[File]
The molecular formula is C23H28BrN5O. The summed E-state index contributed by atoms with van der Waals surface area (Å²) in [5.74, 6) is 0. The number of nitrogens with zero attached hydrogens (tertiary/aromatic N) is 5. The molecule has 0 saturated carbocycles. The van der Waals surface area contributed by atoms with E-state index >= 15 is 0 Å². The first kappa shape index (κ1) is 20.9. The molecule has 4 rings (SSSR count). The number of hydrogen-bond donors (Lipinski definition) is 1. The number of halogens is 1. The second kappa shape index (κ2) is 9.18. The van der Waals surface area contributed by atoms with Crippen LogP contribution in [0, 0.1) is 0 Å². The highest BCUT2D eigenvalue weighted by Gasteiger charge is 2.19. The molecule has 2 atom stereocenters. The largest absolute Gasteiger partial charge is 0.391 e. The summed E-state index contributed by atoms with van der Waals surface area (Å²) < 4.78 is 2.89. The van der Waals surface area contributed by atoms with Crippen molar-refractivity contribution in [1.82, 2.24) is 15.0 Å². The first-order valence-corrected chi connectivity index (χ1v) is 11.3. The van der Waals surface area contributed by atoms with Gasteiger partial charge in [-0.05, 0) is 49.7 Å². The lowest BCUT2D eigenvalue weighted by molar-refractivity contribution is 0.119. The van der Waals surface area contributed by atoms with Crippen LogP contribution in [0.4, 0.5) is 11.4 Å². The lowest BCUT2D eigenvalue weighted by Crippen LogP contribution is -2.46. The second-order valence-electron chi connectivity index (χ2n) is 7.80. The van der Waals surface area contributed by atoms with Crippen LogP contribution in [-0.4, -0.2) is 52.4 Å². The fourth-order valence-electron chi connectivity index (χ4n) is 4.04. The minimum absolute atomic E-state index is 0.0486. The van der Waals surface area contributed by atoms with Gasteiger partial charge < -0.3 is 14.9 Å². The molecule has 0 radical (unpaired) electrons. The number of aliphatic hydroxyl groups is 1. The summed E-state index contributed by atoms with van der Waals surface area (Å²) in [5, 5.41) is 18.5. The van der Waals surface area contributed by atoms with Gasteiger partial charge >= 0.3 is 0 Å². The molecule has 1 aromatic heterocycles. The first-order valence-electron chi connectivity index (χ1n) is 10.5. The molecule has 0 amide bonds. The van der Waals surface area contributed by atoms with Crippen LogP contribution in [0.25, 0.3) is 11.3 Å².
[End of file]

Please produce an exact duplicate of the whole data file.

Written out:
The molecular formula is C23H28BrN5O. The summed E-state index contributed by atoms with van der Waals surface area (Å²) in [5.74, 6) is 0. The number of nitrogens with zero attached hydrogens (tertiary/aromatic N) is 5. The molecule has 0 saturated carbocycles. The van der Waals surface area contributed by atoms with E-state index >= 15 is 0 Å². The first kappa shape index (κ1) is 20.9. The molecule has 4 rings (SSSR count). The number of hydrogen-bond donors (Lipinski definition) is 1. The number of halogens is 1. The second kappa shape index (κ2) is 9.18. The van der Waals surface area contributed by atoms with Crippen LogP contribution in [0, 0.1) is 0 Å². The highest BCUT2D eigenvalue weighted by Gasteiger charge is 2.19. The molecule has 2 atom stereocenters. The largest absolute Gasteiger partial charge is 0.391 e. The summed E-state index contributed by atoms with van der Waals surface area (Å²) < 4.78 is 2.89. The van der Waals surface area contributed by atoms with Crippen molar-refractivity contribution in [1.82, 2.24) is 15.0 Å². The first-order valence-corrected chi connectivity index (χ1v) is 11.3. The van der Waals surface area contributed by atoms with Gasteiger partial charge in [-0.05, 0) is 49.7 Å². The lowest BCUT2D eigenvalue weighted by molar-refractivity contribution is 0.119. The van der Waals surface area contributed by atoms with Crippen LogP contribution in [0.4, 0.5) is 11.4 Å². The lowest BCUT2D eigenvalue weighted by Crippen LogP contribution is -2.46. The second-order valence-electron chi connectivity index (χ2n) is 7.80. The van der Waals surface area contributed by atoms with Crippen LogP contribution in [-0.4, -0.2) is 52.4 Å². The fourth-order valence-electron chi connectivity index (χ4n) is 4.04. The minimum absolute atomic E-state index is 0.0486. The van der Waals surface area contributed by atoms with Gasteiger partial charge < -0.3 is 14.9 Å². The molecule has 0 radical (unpaired) electrons. The number of aliphatic hydroxyl groups is 1. The summed E-state index contributed by atoms with van der Waals surface area (Å²) in [5, 5.41) is 18.5. The van der Waals surface area contributed by atoms with Gasteiger partial charge >= 0.3 is 0 Å². The molecule has 1 aromatic heterocycles. The first-order valence-electron chi connectivity index (χ1n) is 10.5. The molecule has 0 amide bonds. The van der Waals surface area contributed by atoms with Crippen LogP contribution in [0.25, 0.3) is 11.3 Å².